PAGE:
NEW YORK, NY - APRIL 16: Rapper Nas performs onstage at the Opening Night Concert during the 2014 Tribeca Film Festival at Th
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Not long after sitting down with Fuse to reflect on his debut album for our three-part special Illmatic at 20Nas stopped by Reddit for an AMA to chat directly with fans about his game-changing debut.

In addition to talking Illmatic, the esteemed MC also shared his picks for the most significant, culture-shaping rap albums of all time—and purists might be surprised to see he ranked two mainstream 2013 titles on that level.

"Illmatic has been considered as the best hip hop album of all time and was iconic in the impact it left on hip hop," one Reddit user wrote. "What other hip hop albums do you think were significant in shaping the culture?"

After offering a few of the usual suspects—Public Enemy's It Takes a Nation of Millions to Hold Us Back and Eric B. & Rakim's Paid In Full—Nas named a few recent LPs, including the latest offerings from Drake and Jay Z.

Well, to be precise, Nas wrote, "Drake's last album Holy Grail," but we're assuming he means both albums and isn't accidentally calling Drake's Nothing Was the Same by the name of Jay's latest.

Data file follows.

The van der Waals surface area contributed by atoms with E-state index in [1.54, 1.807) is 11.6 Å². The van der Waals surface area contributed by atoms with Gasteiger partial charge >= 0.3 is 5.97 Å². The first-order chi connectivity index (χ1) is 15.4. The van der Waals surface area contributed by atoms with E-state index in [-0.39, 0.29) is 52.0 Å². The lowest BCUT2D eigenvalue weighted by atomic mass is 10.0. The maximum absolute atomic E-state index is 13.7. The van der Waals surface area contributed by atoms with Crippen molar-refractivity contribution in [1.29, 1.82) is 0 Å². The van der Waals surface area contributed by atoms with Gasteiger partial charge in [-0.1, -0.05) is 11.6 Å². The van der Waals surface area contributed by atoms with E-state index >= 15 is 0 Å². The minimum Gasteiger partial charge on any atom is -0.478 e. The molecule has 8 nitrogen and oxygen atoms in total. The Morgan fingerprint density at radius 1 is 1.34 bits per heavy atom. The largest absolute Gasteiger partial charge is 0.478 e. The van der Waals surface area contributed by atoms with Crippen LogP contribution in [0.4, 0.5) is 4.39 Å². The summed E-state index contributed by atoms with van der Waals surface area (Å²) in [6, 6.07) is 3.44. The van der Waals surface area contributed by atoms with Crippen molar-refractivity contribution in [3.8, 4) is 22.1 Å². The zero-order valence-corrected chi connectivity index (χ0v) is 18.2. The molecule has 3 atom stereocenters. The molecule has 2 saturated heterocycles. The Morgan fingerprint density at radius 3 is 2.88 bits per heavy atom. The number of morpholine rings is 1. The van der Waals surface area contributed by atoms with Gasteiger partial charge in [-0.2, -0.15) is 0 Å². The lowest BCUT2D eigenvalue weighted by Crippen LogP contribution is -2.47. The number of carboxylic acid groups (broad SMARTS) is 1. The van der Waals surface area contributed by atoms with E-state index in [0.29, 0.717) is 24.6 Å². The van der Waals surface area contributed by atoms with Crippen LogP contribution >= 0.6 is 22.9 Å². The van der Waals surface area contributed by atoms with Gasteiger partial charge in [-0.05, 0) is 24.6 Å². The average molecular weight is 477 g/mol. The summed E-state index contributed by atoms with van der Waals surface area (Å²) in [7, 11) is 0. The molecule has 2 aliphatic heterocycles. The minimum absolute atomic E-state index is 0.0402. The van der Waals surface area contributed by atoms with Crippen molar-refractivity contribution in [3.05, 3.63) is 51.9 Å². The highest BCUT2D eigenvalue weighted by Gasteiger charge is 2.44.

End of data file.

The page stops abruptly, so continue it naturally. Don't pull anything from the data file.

That's still a big endorsement. NWTS met with universally positive reviews, but most critics tempered their praise. Rolling Stone lauded it but chided Drake for some ”some truly corny lines" while HipHopDX hit him with the complimentary-but-damning descriptor, "Pop-rap heavyweight."

Magna Carta…Holy Grail currently holds a 60 on Metacritic, which means it received "mixed or average" reviews, so having Nas endorse it in the same breath as Illmatic is pretty major (either that or he's just feeling especially generous toward Jay after their Coachella spot together).

Based on sales, fans have responded ravenously to both of those albums even if the critical response has been more measured. So perhaps when those records celebrate their 20-year milestones, we'll be mentioning one or both in the same breath as Illmatic.

Or... maybe not. While it seems unlikely either record will ever get THAT much universal adoration, the fact that Nas singled out those two releases as "all-time classics" is a good indicator their staying power is greater than many thought at first.